Tories to oppose tobacco restrictions

THE Government faces a major battle over its plans to ban the display of cigarettes in shops and remove the logos from cigarette packets.

Despite initial hints from David Cameron that he supported it, both the Tories and Liberal Democrats are now planning to block the move when it comes before Parliament on the grounds that it will have no effect on sales to children and will cost retailers thousands of pounds.

Ministers are also planning to ban vending machines in pubs and to stop manufacturers selling packs of ten – measures which a growing band of critics say are draconian.

UK campaigners call for ban on smoking in cars

ban smoking in carsLONDON (Reuters Life!) – British anti-smoking pressure group ASH has asked the government to consider a ban on smoking in cars in an attempt to protect children and young people from second-hand smoke.

The appeal comes in a report by the group, Action on Smoking and Health, that said smoking now costs Britain’s state-run National Health Service (NHS) 2.7 billion pounds ($4.74 billion) a year, a billion more than a decade ago.

The cost would have risen to more than 3 billion pounds annually had action not led to a fall in the number of smokers from 12 to nine million, it added.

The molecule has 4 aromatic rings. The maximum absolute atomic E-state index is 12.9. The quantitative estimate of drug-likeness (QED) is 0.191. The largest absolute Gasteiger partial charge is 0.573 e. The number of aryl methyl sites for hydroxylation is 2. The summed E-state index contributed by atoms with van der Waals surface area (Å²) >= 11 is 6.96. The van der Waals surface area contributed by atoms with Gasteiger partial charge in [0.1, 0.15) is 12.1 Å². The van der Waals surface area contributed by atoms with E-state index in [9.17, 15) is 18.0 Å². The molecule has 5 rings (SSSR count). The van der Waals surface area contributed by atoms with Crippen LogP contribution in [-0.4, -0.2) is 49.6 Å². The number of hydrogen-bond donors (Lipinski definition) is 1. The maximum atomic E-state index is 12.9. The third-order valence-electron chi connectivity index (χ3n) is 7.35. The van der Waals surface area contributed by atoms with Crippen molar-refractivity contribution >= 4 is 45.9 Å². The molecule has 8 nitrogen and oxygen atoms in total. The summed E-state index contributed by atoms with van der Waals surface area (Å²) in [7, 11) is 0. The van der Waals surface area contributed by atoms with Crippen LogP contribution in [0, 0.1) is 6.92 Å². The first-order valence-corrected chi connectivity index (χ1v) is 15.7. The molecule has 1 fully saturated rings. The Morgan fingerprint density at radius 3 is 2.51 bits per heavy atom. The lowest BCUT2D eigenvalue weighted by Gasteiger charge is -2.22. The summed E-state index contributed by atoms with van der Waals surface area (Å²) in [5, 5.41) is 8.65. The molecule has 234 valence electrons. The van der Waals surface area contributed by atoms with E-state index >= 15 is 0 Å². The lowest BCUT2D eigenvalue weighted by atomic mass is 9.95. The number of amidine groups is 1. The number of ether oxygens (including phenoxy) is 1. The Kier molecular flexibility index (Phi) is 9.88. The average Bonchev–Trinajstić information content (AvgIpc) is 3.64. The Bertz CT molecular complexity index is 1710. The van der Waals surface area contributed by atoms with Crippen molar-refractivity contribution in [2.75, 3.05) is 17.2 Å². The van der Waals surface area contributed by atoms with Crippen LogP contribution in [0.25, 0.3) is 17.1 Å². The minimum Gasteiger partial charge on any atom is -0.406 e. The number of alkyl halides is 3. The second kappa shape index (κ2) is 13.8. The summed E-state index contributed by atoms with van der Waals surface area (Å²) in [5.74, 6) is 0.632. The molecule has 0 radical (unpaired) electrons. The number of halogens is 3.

Living in a haze of tobacco smoke

tobacco smokeThe World Health Organisation’s (WHO) latest report, “Global Tobacco Epidemic 2008-MPOWER Package”, has thrown up interesting facts and figures about passive smoking in Qatar. WHO’s country report shows that a large number of womenfolk in Qatar are passive smokers.

The report says an estimated 33.8 percent of youth in Qatar are active smokers. Of this 12.7 percent are female.

But the proportion of Qatar’s passive female smokers is an alarming 46.8 percent. This is the percentage of women who are exposed to smoke inside their homes. The rate may even touch 50.3 percent, the report states.

Dutch ban smoking tobacco

Dutch ban smoking tobacco — but rules on marijuana are still hazy.

Coughing and spluttering resonated around Tweede Kamer coffeeshop in Amsterdam yesterday as customers got to grips with new Dutch smoking regulations that prohibit tobacco but not marijuana.

“They’re having to smoke pure weed now and they’re not used to it,” Frank, working behind the counter, said. “That’s why there’s all this coughing. It’s going to be quite tricky.”

The Netherlands’ unique approach to smoking was much in evidence yesterday as it became the latest European country after the likes of Britain and France to introduce a ban on lighting-up in public places.